If you talk to the most successful value investors on the planet these days, you'll notice a common refrain.

"We're ... finding bargains galore"
That's Whitney Tilson, whose T2 Partners has earned 7% annually since its inception in 1999, versus negative 3% for the S&P 500.

Not to be outdone, superinvestor Warren Buffett penned an op-ed in The New York Times comparing last fall to troubled periods like 1932, 1942, and the early 1980s -- all fantastic times to buy stocks.

And I never thought we would see the day last year when GMO's notorious perma-bear, Jeremy Grantham, said, "You are looking at the best prices in 20 years."

The last time that guy was actually optimistic about stocks was in 1982.

Great! So, what do I buy?
Of the criteria that investors use to scope out cheap stocks, three of the most popular are:

  • Beaten-down shares.
  • Low price-to-earnings (P/E) multiples.
  • Low price-to-book value (P/B) multiples.

It makes sense -- if you can buy stocks at a discount to their former prices, to past earnings, and to the value of their assets, you've probably found a great deal.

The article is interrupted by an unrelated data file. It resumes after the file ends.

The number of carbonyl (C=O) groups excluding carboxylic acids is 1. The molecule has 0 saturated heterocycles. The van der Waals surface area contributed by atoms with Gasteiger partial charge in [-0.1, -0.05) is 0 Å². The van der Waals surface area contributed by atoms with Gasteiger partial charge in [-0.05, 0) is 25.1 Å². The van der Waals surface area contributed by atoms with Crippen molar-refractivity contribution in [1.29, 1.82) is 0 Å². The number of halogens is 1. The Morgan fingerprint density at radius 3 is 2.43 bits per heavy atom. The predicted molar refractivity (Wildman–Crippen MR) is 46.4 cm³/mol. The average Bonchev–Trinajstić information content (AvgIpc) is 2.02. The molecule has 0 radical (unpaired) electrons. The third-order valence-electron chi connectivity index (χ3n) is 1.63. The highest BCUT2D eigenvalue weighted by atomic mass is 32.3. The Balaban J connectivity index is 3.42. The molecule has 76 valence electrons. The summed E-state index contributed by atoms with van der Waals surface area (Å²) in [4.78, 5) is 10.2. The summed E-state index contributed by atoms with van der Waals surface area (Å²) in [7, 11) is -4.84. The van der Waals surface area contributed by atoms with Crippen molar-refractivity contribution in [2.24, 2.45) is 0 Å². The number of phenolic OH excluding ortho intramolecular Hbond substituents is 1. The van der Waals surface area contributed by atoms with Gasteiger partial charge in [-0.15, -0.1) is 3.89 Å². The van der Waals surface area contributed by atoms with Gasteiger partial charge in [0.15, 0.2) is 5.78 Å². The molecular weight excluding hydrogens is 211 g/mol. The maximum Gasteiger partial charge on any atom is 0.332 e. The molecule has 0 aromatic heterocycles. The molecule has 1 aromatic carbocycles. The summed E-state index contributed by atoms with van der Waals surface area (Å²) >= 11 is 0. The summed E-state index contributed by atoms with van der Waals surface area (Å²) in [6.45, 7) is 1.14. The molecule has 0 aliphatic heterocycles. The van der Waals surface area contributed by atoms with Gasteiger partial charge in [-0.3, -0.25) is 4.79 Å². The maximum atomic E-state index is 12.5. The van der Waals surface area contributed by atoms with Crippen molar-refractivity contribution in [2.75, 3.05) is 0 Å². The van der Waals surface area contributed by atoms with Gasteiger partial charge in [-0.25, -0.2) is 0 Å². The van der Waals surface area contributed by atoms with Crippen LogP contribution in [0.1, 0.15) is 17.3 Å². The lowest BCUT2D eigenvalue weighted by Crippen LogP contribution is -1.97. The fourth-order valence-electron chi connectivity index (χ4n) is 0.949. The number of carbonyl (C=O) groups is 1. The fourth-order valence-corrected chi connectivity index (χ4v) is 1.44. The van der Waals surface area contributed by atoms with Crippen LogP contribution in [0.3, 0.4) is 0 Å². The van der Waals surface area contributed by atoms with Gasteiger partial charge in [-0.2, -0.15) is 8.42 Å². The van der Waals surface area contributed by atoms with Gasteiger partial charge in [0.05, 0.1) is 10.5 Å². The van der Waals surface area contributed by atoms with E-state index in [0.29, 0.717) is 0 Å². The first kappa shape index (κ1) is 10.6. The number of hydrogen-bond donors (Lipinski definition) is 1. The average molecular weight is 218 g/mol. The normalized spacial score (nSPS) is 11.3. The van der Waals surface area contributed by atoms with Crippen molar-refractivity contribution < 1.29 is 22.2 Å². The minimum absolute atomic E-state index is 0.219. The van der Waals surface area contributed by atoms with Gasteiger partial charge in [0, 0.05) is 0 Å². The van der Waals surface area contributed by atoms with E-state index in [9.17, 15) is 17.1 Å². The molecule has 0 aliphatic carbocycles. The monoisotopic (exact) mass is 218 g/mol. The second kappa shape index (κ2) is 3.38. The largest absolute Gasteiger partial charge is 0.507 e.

But that's not always the case.

You knew there'd be a caveat
In a recent study, I found that the most thoroughly thrashed large caps during the last recession actually went on to underperform the least beaten-down stocks. To take one startling example, Lowe's (NYSE:LOW) rose by 28% during the recession and 69% over the next five years. Qwest (NYSE:Q), on the other hand, fell by 65% -- and has not recovered.

How did that happen?

A 65% decline is a markdown, but not necessarily a sale if the stock's intrinsic value has also declined -- or if it was overvalued to begin with.

That's why, in a September 2008 column, I warned investors not to touch value traps Citigroup, Lehman Brothers, and Wachovia; many were (understandably) tempted by their beaten-down shares, but didn't know the extent of the carnage these firms were facing.

And just like share-price histories, multiples are highly fallible metrics that can often trick investors into buying value traps.